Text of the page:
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Joyo Sweet Baby JF-36 overdrive pedal review

 
Joyo-JF36-Sweet-Baby
Joyo-JF36-Sweet-Baby
Joyo-JF36-Sweet-Baby

 
Overview
 

Type:
 
Buy: Buy from Amazon
 
Sound
9.0


 
Features
7.0


 
Build Quality
7.0


 
Value
10


 
Total Score
8.3


User Rating
6 total ratings

 

Pros


Great tone for amazing price

Cons


A little light weight


Verdict

Amazing tone for such a low price. An easy recommendation to add to your gear.

0
Posted November 20, 2013 by

 
Full review
 
 
J

oyo is getting a bit of a reputation….for producing really cheap effect pedals that produce a great sound.  Manufactured in China, their range covers a broad spectrum of tones and the Sweet Baby is their most popular overdrive offering.  It is becoming widely available as retailers jump on to offer these budget priced stomp boxes to guitarists worldwide.

Joyo Sweet Baby

First impressions of the Sweet Baby are that it looks great.  It has a vintage appeal and the pale orange looks good.  The finish has a powder coat effect which feels premium.  The build quality is solid, however, it is light and some may say a little plasticky.  The button itself is heavy duty, so there were no problems in use, but its definitely not as solid as other common stomp box brands.  In saying this, it’s important to note that the Sweet Baby costs less than 20% of some other overdrive pedals.  I don’t think the pedal will break, but it is definitely light and the casing is either a thick plastic or a thin alloy.  If anyone has owned a Sweet Baby for a while, or any other Joyo pedals, please leave some comments about your experience regarding durability.

It’s not all about looks

Of course, we don’t buy stomp boxes to look at them and weigh them (well, at least I don’t), so lets talk about tone.  Now considering the very low price, my expectations were low.  If I can get even one tone I like, I’d be content.  This is where the Sweet Baby delivers far beyond her price tag.  This pedal sounds awesome!  I would call it a light overdrive, the sort of tone where you can strum chords and still hear each string.  Then when it comes to lead playing, it’s just spot on.  Now I realise this is a subjective thing, everyone looks for different tones in an overdrive.  However, in discussions I’ve had with retailers, this pedal is being bought by a wide range of players, so there is wide appeal.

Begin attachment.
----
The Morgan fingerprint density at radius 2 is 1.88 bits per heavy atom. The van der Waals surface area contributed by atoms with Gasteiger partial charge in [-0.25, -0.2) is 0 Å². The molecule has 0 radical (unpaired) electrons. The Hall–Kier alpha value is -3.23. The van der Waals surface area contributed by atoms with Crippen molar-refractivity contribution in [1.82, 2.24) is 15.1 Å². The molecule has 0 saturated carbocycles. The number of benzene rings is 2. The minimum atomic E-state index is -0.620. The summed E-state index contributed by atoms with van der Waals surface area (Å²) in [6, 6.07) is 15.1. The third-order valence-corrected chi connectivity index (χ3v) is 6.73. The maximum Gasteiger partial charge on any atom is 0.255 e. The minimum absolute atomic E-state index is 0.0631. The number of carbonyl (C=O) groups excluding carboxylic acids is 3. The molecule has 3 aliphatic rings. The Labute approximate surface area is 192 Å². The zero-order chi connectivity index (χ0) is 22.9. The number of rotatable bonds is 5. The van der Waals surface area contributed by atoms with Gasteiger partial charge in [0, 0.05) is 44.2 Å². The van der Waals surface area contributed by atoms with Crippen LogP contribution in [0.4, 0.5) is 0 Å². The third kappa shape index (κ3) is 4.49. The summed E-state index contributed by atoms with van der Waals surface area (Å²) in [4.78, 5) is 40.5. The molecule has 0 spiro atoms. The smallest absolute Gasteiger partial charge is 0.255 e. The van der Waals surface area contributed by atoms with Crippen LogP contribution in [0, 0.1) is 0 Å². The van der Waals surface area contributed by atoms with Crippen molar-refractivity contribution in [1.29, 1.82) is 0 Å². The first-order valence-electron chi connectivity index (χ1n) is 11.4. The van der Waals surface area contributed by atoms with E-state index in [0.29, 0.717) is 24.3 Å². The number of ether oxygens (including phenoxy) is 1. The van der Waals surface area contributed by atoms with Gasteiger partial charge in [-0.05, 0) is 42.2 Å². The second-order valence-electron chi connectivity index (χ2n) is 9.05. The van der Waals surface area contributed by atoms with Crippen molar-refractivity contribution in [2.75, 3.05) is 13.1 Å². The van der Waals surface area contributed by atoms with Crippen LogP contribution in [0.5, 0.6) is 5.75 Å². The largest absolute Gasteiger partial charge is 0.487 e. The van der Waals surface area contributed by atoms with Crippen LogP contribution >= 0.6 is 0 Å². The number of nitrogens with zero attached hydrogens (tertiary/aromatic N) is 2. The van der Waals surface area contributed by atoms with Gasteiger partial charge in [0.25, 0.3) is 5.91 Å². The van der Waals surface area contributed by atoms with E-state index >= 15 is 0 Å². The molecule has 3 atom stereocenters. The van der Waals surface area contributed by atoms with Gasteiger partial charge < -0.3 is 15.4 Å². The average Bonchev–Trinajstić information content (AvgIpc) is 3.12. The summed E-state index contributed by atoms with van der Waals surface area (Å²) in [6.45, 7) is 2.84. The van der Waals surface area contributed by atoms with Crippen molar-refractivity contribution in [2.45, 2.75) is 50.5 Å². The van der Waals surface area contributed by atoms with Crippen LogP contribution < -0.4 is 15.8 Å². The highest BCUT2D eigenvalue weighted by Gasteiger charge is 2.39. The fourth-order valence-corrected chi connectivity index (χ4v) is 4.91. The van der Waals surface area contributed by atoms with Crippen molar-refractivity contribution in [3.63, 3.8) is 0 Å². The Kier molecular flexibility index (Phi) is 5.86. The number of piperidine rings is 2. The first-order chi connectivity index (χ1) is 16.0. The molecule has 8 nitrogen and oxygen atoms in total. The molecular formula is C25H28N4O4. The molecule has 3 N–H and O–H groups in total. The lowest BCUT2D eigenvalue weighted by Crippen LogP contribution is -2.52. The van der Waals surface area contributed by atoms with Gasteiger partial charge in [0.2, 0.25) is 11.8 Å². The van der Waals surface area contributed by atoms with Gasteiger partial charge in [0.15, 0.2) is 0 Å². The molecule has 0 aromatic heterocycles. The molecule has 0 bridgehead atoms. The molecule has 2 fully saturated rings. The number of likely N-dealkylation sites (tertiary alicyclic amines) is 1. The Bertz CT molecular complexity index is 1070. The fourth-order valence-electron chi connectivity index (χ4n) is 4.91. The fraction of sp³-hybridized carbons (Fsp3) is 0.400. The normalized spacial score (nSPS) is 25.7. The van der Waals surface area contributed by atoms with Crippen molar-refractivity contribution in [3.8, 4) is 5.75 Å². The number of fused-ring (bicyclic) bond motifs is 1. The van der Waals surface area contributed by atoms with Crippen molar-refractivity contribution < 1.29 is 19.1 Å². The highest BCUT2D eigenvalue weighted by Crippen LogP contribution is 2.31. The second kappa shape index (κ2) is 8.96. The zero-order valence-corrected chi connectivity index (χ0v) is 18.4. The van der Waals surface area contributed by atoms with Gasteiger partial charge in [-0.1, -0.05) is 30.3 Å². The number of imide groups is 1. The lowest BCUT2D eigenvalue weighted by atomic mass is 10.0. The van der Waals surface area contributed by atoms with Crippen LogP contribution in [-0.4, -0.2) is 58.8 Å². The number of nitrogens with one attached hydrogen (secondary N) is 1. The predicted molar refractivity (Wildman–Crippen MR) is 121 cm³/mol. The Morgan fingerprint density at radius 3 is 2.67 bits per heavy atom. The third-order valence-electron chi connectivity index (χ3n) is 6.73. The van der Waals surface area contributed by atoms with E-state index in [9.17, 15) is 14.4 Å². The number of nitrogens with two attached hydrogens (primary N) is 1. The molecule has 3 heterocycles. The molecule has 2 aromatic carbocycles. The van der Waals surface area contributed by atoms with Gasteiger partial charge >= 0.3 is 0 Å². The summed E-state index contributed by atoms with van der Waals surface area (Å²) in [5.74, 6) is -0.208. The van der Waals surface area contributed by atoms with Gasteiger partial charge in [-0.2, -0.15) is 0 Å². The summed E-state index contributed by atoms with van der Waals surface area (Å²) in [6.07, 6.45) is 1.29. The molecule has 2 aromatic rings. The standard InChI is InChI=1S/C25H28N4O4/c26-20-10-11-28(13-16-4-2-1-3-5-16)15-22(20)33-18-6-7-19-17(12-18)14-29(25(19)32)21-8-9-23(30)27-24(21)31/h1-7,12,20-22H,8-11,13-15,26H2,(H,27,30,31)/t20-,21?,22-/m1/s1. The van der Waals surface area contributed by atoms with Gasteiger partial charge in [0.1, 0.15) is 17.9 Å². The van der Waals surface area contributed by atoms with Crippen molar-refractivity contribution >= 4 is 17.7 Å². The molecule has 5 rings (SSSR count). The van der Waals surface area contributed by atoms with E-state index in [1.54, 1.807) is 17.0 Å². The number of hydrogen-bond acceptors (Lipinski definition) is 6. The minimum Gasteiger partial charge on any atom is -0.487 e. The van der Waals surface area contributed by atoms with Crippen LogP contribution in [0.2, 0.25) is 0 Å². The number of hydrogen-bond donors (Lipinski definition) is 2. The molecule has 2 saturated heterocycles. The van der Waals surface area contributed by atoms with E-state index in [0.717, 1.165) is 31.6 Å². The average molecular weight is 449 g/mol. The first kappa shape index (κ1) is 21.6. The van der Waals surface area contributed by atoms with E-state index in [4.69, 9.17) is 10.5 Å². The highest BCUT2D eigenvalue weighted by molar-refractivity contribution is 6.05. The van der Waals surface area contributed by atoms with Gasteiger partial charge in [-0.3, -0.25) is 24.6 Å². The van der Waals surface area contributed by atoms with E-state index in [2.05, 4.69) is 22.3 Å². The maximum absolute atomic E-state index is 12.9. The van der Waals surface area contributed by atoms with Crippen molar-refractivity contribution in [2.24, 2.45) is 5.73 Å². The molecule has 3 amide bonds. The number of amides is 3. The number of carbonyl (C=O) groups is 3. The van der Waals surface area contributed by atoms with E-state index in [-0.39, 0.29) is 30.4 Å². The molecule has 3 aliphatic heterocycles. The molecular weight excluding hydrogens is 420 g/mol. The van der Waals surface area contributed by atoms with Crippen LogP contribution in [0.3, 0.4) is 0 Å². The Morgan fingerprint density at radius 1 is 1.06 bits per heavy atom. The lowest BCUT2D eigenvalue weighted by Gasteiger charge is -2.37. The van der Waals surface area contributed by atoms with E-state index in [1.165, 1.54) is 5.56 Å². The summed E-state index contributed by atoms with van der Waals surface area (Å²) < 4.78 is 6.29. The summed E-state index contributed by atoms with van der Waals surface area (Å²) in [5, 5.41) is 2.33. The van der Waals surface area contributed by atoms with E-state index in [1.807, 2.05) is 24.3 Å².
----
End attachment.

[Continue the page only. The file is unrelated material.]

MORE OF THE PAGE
In terms of use, it’s a basic stomp box…everyone knows how they work, one input, one output, one button – that’s part of the reason they’re so appealing.  There are 3 basic dials, Volume, Drive and Focus.  The first two are pretty obvious, Volume will amplify the signal and Drive will increase the level of overdrive.  Combined, they offer a wide range of settings to give you the right level of “crunch” that you’re after.  I found the best tones to be at 12 o’clock or lower for both controls, but that’s definitely a personal preference.

The Sweet Baby will excel for blues applications, but I also found that with the Drive set low, you could give any chord progression some colour, suiting basically any style.  The Focus control is supposed to add an additional tone control to the Sweet Baby.  To

The Sweet Baby will excel for blues applications

be honest, I didn’t notice a huge difference when I used this control.  If anything, I would say that when turned “up” the Focus control added some brightness to the tone.  This may be more noticeable on some guitar/amp combinations?

I tested the Sweet Baby with a variety of single coil and humbucker guitars, as well as solid state and tube amps.  I found all to be equally as appealing, with no apparent preference to any particular combination.

True Bypass

Joyo Sweet Baby 1

You will see that just beneath the button on the Sweet Baby, it says “True Bypass”.  So what does this mean?  Well in lay terms, it means that when the Sweet Baby is not on, your guitar signal is being passed straight from the input to the output of the pedal, “bypassing” the circuitry in the Sweet Baby.  I won’t go into the pros and cons of this in this review, but suffice to say that many guitarists would consider that true bypass is a real bonus in such a cheap pedal. On some pedals without bypass, your amp tone can be altered when the signal is passed through the circuitry.

The Verdict

So in short, the Sweet Baby is a bit of a no brainer.  The light weight construction won’t bother you, and it looks more expensive than it costs to me.  But the most important aspect is tone, and this is where Joyo have delivered beyond the price tag.  I found excellent crunch tones, especially on the lower settings.  At this price, even if you just get one tone you like, it’s worth it. Having said that, I think you’ll find a lot more than that after playing around for a while.  Hearing the quality of the Joyo Sweet Baby makes me want to review more Joyo pedals, so stay tuned!

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